It seems to be an advantage for one’s career as a bishop to be obtuse in matters of priestly sexual abuse patterns.
Consider the rector of Mundelein seminary in the 90s, Bishop Gerald Kicanas, who had three reports of “sexual improprieties” by then-seminarian Daniel McCormack, in prison since July for molesting five boys while assigned to St. Agatha parish on Chicago’s West Side.
“There was a sense that his activity was part of the developmental process and that he had learned from the experience,” Kicanas said. “I was more concerned about his drinking. We sent him to counseling for that.”
Counseling for drinking, yes. None for his homosexuality gone rampant? Or — dare we say it? — for his homosexuality, period? These were boys McCormack went after — in a black parish, by the way, where the fatherless boy is common.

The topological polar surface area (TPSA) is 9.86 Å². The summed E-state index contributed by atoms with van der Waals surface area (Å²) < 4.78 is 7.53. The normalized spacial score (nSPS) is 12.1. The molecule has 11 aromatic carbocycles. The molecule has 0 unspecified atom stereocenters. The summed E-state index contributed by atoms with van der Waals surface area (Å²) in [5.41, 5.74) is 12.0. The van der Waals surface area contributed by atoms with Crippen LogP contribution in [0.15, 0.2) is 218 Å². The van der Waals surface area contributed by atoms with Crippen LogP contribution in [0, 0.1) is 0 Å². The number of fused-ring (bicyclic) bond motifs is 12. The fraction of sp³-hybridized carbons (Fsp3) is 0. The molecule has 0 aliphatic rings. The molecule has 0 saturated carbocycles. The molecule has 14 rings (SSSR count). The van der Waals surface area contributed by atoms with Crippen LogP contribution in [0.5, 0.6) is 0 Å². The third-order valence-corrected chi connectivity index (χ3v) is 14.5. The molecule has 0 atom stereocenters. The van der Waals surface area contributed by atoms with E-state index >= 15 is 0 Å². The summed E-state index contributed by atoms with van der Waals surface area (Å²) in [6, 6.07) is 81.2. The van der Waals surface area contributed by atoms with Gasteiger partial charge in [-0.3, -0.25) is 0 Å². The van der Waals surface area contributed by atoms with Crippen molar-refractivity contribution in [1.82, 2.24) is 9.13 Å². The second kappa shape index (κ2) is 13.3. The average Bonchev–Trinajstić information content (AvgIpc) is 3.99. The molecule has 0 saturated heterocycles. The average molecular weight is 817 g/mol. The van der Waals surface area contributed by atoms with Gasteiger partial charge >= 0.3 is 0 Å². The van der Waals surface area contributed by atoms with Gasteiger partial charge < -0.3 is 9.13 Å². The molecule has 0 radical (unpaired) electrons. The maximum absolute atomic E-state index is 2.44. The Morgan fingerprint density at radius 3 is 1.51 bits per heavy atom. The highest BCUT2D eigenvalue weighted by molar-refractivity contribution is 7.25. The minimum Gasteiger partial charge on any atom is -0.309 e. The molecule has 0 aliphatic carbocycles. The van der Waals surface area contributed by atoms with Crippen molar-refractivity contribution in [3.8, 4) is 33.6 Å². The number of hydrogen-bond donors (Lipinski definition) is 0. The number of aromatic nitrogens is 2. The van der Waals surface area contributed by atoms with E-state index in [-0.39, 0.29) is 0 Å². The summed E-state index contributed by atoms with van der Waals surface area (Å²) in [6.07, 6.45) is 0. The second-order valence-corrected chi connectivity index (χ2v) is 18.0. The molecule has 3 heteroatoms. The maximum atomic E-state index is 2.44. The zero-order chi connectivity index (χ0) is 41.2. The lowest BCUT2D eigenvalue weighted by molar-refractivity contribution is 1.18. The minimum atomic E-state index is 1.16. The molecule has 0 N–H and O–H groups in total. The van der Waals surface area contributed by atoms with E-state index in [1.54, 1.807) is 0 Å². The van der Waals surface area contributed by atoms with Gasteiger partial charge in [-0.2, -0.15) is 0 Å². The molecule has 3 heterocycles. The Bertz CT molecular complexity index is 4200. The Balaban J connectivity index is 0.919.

Do Kicanas, newly elected as vice president of the bishops’ conference with virtual right of succession to the presidency in three years, and other bishops represent the norm with a willingness to look the other way about sexual “impropriety,” in the vast majority of cases homosexual?
He got elected, didn’t he?